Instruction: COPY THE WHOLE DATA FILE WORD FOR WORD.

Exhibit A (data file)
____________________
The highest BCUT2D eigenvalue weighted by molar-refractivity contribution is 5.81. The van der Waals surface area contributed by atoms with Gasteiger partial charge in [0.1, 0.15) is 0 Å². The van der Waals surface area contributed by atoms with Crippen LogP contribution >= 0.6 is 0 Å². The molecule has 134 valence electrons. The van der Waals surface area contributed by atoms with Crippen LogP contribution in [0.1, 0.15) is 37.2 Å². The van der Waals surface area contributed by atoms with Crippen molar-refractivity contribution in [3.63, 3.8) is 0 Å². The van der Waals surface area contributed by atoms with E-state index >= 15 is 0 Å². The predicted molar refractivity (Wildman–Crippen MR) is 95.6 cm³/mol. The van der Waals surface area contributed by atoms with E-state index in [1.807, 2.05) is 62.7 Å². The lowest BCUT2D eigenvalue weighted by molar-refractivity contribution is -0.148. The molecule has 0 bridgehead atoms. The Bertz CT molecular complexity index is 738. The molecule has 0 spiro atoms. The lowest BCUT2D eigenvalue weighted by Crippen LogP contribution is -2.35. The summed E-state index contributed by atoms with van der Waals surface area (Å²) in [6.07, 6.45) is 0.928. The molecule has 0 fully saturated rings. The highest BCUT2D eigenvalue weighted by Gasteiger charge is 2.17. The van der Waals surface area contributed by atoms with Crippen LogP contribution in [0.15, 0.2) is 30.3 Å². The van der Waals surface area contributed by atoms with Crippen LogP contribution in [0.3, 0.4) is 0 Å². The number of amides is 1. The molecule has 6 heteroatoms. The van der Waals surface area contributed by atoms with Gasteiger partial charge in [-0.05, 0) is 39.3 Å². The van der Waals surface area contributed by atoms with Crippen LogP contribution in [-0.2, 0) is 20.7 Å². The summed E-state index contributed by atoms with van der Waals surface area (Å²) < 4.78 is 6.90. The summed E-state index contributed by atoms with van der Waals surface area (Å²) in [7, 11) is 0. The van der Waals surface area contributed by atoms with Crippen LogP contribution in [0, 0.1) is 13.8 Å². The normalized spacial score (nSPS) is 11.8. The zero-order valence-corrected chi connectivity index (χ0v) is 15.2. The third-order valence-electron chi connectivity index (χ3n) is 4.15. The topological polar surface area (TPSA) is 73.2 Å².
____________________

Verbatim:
The highest BCUT2D eigenvalue weighted by molar-refractivity contribution is 5.81. The van der Waals surface area contributed by atoms with Gasteiger partial charge in [0.1, 0.15) is 0 Å². The van der Waals surface area contributed by atoms with Crippen LogP contribution >= 0.6 is 0 Å². The molecule has 134 valence electrons. The van der Waals surface area contributed by atoms with Crippen LogP contribution in [0.1, 0.15) is 37.2 Å². The van der Waals surface area contributed by atoms with Crippen molar-refractivity contribution in [3.63, 3.8) is 0 Å². The van der Waals surface area contributed by atoms with E-state index >= 15 is 0 Å². The predicted molar refractivity (Wildman–Crippen MR) is 95.6 cm³/mol. The van der Waals surface area contributed by atoms with E-state index in [1.807, 2.05) is 62.7 Å². The lowest BCUT2D eigenvalue weighted by molar-refractivity contribution is -0.148. The molecule has 0 bridgehead atoms. The Bertz CT molecular complexity index is 738. The molecule has 0 spiro atoms. The lowest BCUT2D eigenvalue weighted by Crippen LogP contribution is -2.35. The summed E-state index contributed by atoms with van der Waals surface area (Å²) in [6.07, 6.45) is 0.928. The molecule has 0 fully saturated rings. The highest BCUT2D eigenvalue weighted by Gasteiger charge is 2.17. The van der Waals surface area contributed by atoms with Crippen LogP contribution in [0.15, 0.2) is 30.3 Å². The van der Waals surface area contributed by atoms with Crippen LogP contribution in [0.3, 0.4) is 0 Å². The number of amides is 1. The molecule has 6 heteroatoms. The van der Waals surface area contributed by atoms with Gasteiger partial charge in [-0.05, 0) is 39.3 Å². The van der Waals surface area contributed by atoms with Crippen LogP contribution in [-0.2, 0) is 20.7 Å². The summed E-state index contributed by atoms with van der Waals surface area (Å²) < 4.78 is 6.90. The summed E-state index contributed by atoms with van der Waals surface area (Å²) in [7, 11) is 0. The van der Waals surface area contributed by atoms with Crippen LogP contribution in [0, 0.1) is 13.8 Å². The normalized spacial score (nSPS) is 11.8. The zero-order valence-corrected chi connectivity index (χ0v) is 15.2. The third-order valence-electron chi connectivity index (χ3n) is 4.15. The topological polar surface area (TPSA) is 73.2 Å².